Before an Emergency
Special Considerations for Family Members
Some special emergency preparation may be recommended for:
Coping during an emergency might be easier if your children have already practised.
Prepare them by rehearsing your family's home escape plan regularly and explain why you're practising. Children who've already practised will likely not be as scared if a real emergency occurs.
Include a deck of cards and/or board games in your Personal / Family Emergency Kit.
Be prepared to support your children in an emergency by understanding that:
- They'll follow your lead. The calmer you are, the calmer they'll be.
- You should talk to them openly and honestly about what's happening. Give children age-appropriate information they can understand.
- You should never downplay their fears or anxieties.
If you must evacuate, bring a favourite toy or game along to keep your kids busy and provide comfort.
There are many different types of disabilities.
Disabilities that may be permanent or temporary include:
- Visible disabilities (such as mobility, vision, and hearing impairments)
- Non-visible (cognitive) disabilities
People with disabilities might need extra help during emergency situations.
If you have a disability, it may be helpful to:
- Rehearse your emergency plan often.
- Post a list of your individual needs where it can be seen by emergency personnel (such as the fridge door).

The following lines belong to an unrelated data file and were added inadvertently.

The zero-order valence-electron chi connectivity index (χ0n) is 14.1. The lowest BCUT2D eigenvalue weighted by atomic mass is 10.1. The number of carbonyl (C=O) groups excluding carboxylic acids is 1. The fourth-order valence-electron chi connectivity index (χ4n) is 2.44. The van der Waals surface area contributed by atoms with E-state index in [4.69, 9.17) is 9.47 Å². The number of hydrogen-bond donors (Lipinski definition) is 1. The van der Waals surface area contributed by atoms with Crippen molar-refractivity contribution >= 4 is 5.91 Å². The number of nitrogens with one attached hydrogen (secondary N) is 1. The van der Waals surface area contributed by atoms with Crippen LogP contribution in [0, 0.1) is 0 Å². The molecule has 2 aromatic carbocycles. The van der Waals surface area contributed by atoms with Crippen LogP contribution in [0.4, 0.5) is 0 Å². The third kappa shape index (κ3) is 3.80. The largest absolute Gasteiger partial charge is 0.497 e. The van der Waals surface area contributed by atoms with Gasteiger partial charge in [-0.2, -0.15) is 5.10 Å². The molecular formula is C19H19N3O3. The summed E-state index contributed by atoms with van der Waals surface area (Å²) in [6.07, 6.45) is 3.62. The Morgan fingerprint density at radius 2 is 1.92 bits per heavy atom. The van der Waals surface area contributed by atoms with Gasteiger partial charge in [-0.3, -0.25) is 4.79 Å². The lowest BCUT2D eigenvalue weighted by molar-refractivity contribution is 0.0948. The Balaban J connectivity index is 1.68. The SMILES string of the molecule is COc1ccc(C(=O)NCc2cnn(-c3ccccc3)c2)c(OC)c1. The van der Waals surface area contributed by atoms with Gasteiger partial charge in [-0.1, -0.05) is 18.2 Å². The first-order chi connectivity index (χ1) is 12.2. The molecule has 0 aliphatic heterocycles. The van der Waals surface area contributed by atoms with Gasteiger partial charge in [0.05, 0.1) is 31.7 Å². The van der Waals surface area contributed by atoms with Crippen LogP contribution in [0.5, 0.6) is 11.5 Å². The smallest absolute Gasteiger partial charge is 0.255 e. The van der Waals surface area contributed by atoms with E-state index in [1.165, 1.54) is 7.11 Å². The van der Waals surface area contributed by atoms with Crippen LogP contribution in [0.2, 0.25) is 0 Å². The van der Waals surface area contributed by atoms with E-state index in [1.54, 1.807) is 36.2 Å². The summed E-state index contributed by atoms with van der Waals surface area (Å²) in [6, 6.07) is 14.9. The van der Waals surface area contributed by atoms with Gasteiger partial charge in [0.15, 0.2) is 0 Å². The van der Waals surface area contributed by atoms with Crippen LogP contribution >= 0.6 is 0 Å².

- Add these items to your Personal / Family Emergency Kit (if required):
- An extra oxygen tank
- Extra dentures and denture cleaner
- Assistive walking devices (such as canes or walkers)
- Any special breathing equipment, as well as a generator or a back-up power supply
- Extra batteries for hearing aids
- 7-10 days' worth of all medications and vitamins and a list of all prescriptions
- A cooler for any medications (such as insulin) that need to be kept cool. (Be sure that your freezer is always stocked with ice for filling the cooler.)
A personal network is also recommended for people with disabilities:
- Share contact information with friends / family / neighbours.
- Arrange an alternative method of receiving information about an emergency (e.g., a neighbour will phone upon learning about an emergency).
If you know or care for a person with a disability, be sure to read "Be Prepared to Assist in an Emergency - Assisting People with Disabilities" (PDF 313KB, 12 pages).
Pets and service animals are family members too, so be sure to make arrangements for your pet(s) or service animal before an emergency occurs.
Due to health regulations, pets can't stay at evacuation shelters in Peel. As part of preparedness, know which places (hotels, motels, veterinarians or kennels) will accept your pet(s).
As a pet owner, you should create a 72-hour Pet Emergency Kit. Store this kit with your Personal / Family Emergency Kit.
Your 72-hour Pet Emergency Kit should include a:
- 72-hour supply of pet food and water
- can opener
- copy of your pet's licence and microchip information
- muzzle (if needed)
- pet toy
- recent photo of your pet
Be sure to also include:
- The contact information for kennels, pet-friendly hotels, relatives, and your pet's veterinarian.
- Your pet's medications and medical records.
- Your pet's ID tag with your contact information.
Read Pets and Emergencies (2 pages, 249 KB) to learn more.
While in most situations service animals can stay in evacuation shelters, be aware that they might become confused or disoriented and not work as trained. If this occurs, do your best to calm your service animal.
Just as you should for a pet, prepare a Pet Emergency Kit for your service animal. Be sure to include its service animal licence (to show at the evacuation shelter).